Yeah, the Stouffville Line grade separations come to mind. Their public presentation materials were heavily biased in favour of pedestrian bridges rather than tunnels. For the design precedent images they chose pictures of dingy dark tunnels and shiny bridges, and they disguised the massive increase in vertical & horizontal distance by only showing the overhead view, in which you can't see the number of switchbacks of the bridge option because they're stacked on top of each other. Meanwhile switchback ramps of the tunnel options are not stacked so the full walking distance is clearly visible from the overhead view.

Havendale Road - tunnel option.
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Havendale Road - bridge option. At first glance the walking route it appears more direct than the tunnel option, as long as you don't notice the small text reading "3-level ramp structure".

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Corvette Avenue tunnel option: I'm not sure why they did so many switchbacks on the east side, rather than starting the ramp downward as soon as the pathway leaves the street.
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Corvette Avenue, bridge option (rotated 45 degrees for some reason)
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reaperexpress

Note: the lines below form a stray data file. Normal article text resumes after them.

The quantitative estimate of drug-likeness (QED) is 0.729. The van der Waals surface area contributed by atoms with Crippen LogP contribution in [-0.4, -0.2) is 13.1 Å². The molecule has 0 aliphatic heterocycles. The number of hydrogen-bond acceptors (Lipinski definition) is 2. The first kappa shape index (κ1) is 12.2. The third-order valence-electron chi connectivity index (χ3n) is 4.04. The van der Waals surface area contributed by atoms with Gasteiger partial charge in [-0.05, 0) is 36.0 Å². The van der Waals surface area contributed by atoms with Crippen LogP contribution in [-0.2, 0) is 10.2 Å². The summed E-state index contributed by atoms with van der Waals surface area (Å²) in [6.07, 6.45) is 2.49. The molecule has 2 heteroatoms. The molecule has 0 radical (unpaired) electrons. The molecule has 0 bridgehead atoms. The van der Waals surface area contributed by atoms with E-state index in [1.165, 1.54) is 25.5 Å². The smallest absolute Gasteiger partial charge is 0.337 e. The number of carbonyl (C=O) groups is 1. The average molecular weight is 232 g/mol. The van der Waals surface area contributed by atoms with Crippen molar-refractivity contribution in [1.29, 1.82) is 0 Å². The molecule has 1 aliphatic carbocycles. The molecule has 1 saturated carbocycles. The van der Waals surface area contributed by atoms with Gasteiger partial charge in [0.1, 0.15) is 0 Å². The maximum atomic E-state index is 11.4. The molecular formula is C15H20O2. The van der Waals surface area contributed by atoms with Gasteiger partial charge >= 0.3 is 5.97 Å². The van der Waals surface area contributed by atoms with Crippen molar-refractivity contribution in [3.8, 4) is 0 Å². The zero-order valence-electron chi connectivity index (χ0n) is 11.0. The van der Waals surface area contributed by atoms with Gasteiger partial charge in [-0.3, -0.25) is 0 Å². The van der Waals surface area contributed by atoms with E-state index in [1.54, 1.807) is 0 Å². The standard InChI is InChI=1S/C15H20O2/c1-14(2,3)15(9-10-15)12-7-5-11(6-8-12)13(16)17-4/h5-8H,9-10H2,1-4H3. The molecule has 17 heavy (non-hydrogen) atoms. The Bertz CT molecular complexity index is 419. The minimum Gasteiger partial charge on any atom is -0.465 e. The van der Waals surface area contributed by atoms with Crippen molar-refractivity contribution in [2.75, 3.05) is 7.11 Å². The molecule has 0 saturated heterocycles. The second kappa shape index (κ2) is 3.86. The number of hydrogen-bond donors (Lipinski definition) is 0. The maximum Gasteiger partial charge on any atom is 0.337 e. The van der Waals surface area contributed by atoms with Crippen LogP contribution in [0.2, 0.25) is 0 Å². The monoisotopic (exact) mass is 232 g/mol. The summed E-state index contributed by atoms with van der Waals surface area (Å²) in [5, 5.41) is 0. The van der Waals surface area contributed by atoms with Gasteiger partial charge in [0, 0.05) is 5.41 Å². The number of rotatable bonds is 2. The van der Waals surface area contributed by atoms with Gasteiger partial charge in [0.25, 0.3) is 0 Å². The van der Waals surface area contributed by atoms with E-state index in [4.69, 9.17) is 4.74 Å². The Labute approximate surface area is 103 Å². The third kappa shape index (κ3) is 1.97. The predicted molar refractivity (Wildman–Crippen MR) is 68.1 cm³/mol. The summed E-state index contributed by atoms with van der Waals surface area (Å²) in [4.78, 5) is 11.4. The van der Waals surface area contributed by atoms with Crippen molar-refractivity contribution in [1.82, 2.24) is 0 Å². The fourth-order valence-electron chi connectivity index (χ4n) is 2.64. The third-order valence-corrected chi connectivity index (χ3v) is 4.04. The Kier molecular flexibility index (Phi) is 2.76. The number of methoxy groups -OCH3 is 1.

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The only reason I can think of is A) Improving Access from Lindenshire (which wasn't cancelled back then), and 2) The fact that the old station building is in the way.
A) The platform is pretty close to grade, they could pretty easily make an entrance to Lindenshire in either option
B) The station building is fully south of the pedestrian path location. And even if it were in the way, it would be just as much of a problem for the tunnel option, given that it's being built as cut-and-cover.
 

EastYorkTTCFan

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Question and not sure where it should go.

Has ML thought of painting the rail to deal with heat and buckling like Europe??

Rails in Europe have a white colour on them other than the top. This includes High Speed lines. Even subways lines not underground:
yes but it's deemed as not feasible in the Canadian climate
 

RyLucky

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It's disappointing that they didn't build a pedestrian bridge from the bus loop to the platforms, given how high up the loop is already.